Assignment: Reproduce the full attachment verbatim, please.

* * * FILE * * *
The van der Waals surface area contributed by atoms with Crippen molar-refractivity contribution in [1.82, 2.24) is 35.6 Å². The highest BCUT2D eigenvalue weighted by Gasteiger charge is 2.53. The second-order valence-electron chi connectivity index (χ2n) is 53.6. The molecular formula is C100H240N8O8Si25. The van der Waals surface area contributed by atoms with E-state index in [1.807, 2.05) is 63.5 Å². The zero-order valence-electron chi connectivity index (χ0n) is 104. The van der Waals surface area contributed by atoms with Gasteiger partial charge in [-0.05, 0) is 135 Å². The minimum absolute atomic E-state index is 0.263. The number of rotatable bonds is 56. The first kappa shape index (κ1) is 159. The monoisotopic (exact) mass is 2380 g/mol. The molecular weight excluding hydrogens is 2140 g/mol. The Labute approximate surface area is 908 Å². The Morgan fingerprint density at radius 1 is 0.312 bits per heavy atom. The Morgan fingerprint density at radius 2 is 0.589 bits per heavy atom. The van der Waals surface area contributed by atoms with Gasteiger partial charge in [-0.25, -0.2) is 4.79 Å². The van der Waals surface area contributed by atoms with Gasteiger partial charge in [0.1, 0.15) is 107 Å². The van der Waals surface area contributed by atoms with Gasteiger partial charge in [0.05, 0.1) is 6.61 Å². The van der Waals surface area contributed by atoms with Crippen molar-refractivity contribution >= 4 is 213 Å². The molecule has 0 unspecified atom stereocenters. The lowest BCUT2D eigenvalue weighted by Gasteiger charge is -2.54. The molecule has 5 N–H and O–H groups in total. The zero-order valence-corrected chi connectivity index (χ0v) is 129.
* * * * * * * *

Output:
The van der Waals surface area contributed by atoms with Crippen molar-refractivity contribution in [1.82, 2.24) is 35.6 Å². The highest BCUT2D eigenvalue weighted by Gasteiger charge is 2.53. The second-order valence-electron chi connectivity index (χ2n) is 53.6. The molecular formula is C100H240N8O8Si25. The van der Waals surface area contributed by atoms with E-state index in [1.807, 2.05) is 63.5 Å². The zero-order valence-electron chi connectivity index (χ0n) is 104. The van der Waals surface area contributed by atoms with Gasteiger partial charge in [-0.05, 0) is 135 Å². The minimum absolute atomic E-state index is 0.263. The number of rotatable bonds is 56. The first kappa shape index (κ1) is 159. The monoisotopic (exact) mass is 2380 g/mol. The molecular weight excluding hydrogens is 2140 g/mol. The Labute approximate surface area is 908 Å². The Morgan fingerprint density at radius 1 is 0.312 bits per heavy atom. The Morgan fingerprint density at radius 2 is 0.589 bits per heavy atom. The van der Waals surface area contributed by atoms with Gasteiger partial charge in [-0.25, -0.2) is 4.79 Å². The van der Waals surface area contributed by atoms with Gasteiger partial charge in [0.1, 0.15) is 107 Å². The van der Waals surface area contributed by atoms with Gasteiger partial charge in [0.05, 0.1) is 6.61 Å². The van der Waals surface area contributed by atoms with Crippen molar-refractivity contribution >= 4 is 213 Å². The molecule has 0 unspecified atom stereocenters. The lowest BCUT2D eigenvalue weighted by Gasteiger charge is -2.54. The molecule has 5 N–H and O–H groups in total. The zero-order valence-corrected chi connectivity index (χ0v) is 129.